Big Lies in a Small Town

Written by Diane Chamberlain
Review by Ellen Keith

In 2018, North Carolina inmate Morgan Christopher receives an unexpected offer: The late African American artist Jesse Jameson Williams has made a provision in his will for her to restore a mural from 1940. She’ll get released from prison and be given a $50,000 fee, but she has two months to finish the work—and in college, Morgan studied art, not art restoration. Nonetheless, freedom is too tempting, especially as she took the fall for her law-school bound boyfriend in a drunk-driving case.

Chamberlain alternates Morgan’s story with that of Anna Dale, the artist chosen in 1940 to paint a government-sponsored mural in Edenton, North Carolina. Anna is from New Jersey and recently lost her manic-depressive mother to suicide. Further, she is naturally met with suspicion and resentment in Edenton, especially from their hometown artist.

Morgan’s discoveries about Anna’s canvas are artfully interspersed with Anna’s experiences in Edenton that led to the condition the mural is in now. It’s not a spoiler to say that one of Anna’s high school helpers is the teenage Jesse Jameson Williams, and people in town frown on her contact with a young African American man.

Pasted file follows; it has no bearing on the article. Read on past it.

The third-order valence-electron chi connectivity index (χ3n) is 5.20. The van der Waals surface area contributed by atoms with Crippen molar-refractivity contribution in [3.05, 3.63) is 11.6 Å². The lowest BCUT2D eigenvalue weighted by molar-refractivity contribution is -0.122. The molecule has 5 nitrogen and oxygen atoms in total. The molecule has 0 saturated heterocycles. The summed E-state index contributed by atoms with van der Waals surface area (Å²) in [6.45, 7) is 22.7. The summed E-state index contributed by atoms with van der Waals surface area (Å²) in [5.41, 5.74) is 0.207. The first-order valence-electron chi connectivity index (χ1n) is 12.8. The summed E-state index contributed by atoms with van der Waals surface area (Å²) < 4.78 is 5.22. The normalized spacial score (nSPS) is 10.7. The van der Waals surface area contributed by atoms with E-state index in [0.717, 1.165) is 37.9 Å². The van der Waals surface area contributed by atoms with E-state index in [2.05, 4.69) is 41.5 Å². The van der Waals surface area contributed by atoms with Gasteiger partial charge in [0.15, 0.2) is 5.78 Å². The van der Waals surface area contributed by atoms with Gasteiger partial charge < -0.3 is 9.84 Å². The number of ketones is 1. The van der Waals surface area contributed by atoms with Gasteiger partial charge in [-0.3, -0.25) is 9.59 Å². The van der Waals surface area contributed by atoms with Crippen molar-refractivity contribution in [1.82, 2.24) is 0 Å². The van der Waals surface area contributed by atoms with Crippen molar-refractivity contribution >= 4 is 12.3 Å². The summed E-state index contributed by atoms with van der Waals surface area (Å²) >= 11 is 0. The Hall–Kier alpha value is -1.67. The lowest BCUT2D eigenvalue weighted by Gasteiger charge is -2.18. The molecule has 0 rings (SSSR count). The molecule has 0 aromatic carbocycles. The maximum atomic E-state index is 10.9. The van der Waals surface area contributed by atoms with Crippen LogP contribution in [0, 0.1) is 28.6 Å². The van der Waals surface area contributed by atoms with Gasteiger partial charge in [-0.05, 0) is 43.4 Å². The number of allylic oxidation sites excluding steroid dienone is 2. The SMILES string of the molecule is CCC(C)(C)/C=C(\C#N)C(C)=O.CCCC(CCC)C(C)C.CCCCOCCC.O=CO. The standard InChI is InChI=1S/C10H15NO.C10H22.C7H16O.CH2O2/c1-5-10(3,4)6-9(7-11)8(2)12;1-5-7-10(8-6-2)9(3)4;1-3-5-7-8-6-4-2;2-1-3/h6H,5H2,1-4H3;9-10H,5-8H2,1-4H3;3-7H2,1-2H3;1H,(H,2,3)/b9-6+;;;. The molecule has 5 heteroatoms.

Chamberlain has written a book that I could not put down. Contrasting Anna’s increasingly unsettling tale with Morgan’s increasingly hopeful one propels the narrative. Morgan’s post-prison life isn’t rosy, but she finds purpose in restoring the canvas and making better choices than the one that brought about her incarceration. The characters are fully formed, imperfect, and interesting; Jesse’s daughter, Lisa, is especially poignant. With books I love, I sometimes feel inadequate to the challenge of articulating how wonderful they are. On behalf of Morgan’s and Anna’s stories, read this book!